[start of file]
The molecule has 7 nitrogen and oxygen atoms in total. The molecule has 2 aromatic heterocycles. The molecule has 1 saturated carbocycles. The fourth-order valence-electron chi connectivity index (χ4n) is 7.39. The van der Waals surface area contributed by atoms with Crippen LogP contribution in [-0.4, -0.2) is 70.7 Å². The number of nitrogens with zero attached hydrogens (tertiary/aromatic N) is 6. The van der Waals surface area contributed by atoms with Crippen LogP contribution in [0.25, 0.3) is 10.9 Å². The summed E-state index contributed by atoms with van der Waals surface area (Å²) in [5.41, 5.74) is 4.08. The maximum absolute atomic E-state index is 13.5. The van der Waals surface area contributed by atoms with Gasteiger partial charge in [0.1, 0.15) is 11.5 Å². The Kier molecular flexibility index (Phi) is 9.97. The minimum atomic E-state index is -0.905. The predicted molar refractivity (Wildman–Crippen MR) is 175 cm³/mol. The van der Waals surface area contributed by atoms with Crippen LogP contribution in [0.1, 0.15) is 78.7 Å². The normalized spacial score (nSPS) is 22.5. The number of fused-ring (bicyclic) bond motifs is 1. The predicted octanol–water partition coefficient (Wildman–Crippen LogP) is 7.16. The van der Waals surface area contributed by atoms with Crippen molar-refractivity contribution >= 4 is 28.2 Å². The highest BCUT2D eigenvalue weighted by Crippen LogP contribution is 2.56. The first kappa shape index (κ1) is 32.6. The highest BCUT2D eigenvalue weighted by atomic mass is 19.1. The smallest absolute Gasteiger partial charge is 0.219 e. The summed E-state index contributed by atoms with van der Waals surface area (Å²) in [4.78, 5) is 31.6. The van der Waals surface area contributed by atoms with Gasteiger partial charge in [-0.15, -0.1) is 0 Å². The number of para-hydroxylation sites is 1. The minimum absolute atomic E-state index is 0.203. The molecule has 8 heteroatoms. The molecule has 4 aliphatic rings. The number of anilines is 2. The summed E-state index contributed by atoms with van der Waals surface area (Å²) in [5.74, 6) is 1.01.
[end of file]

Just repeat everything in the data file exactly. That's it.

The molecule has 7 nitrogen and oxygen atoms in total. The molecule has 2 aromatic heterocycles. The molecule has 1 saturated carbocycles. The fourth-order valence-electron chi connectivity index (χ4n) is 7.39. The van der Waals surface area contributed by atoms with Crippen LogP contribution in [-0.4, -0.2) is 70.7 Å². The number of nitrogens with zero attached hydrogens (tertiary/aromatic N) is 6. The van der Waals surface area contributed by atoms with Crippen LogP contribution in [0.25, 0.3) is 10.9 Å². The summed E-state index contributed by atoms with van der Waals surface area (Å²) in [5.41, 5.74) is 4.08. The maximum absolute atomic E-state index is 13.5. The van der Waals surface area contributed by atoms with Gasteiger partial charge in [0.1, 0.15) is 11.5 Å². The Kier molecular flexibility index (Phi) is 9.97. The minimum atomic E-state index is -0.905. The predicted molar refractivity (Wildman–Crippen MR) is 175 cm³/mol. The van der Waals surface area contributed by atoms with Crippen LogP contribution in [0.1, 0.15) is 78.7 Å². The normalized spacial score (nSPS) is 22.5. The number of fused-ring (bicyclic) bond motifs is 1. The predicted octanol–water partition coefficient (Wildman–Crippen LogP) is 7.16. The van der Waals surface area contributed by atoms with Crippen molar-refractivity contribution >= 4 is 28.2 Å². The highest BCUT2D eigenvalue weighted by Crippen LogP contribution is 2.56. The first kappa shape index (κ1) is 32.6. The highest BCUT2D eigenvalue weighted by atomic mass is 19.1. The smallest absolute Gasteiger partial charge is 0.219 e. The summed E-state index contributed by atoms with van der Waals surface area (Å²) in [4.78, 5) is 31.6. The van der Waals surface area contributed by atoms with Gasteiger partial charge in [-0.15, -0.1) is 0 Å². The number of para-hydroxylation sites is 1. The minimum absolute atomic E-state index is 0.203. The molecule has 8 heteroatoms. The molecule has 4 aliphatic rings. The number of anilines is 2. The summed E-state index contributed by atoms with van der Waals surface area (Å²) in [5.74, 6) is 1.01.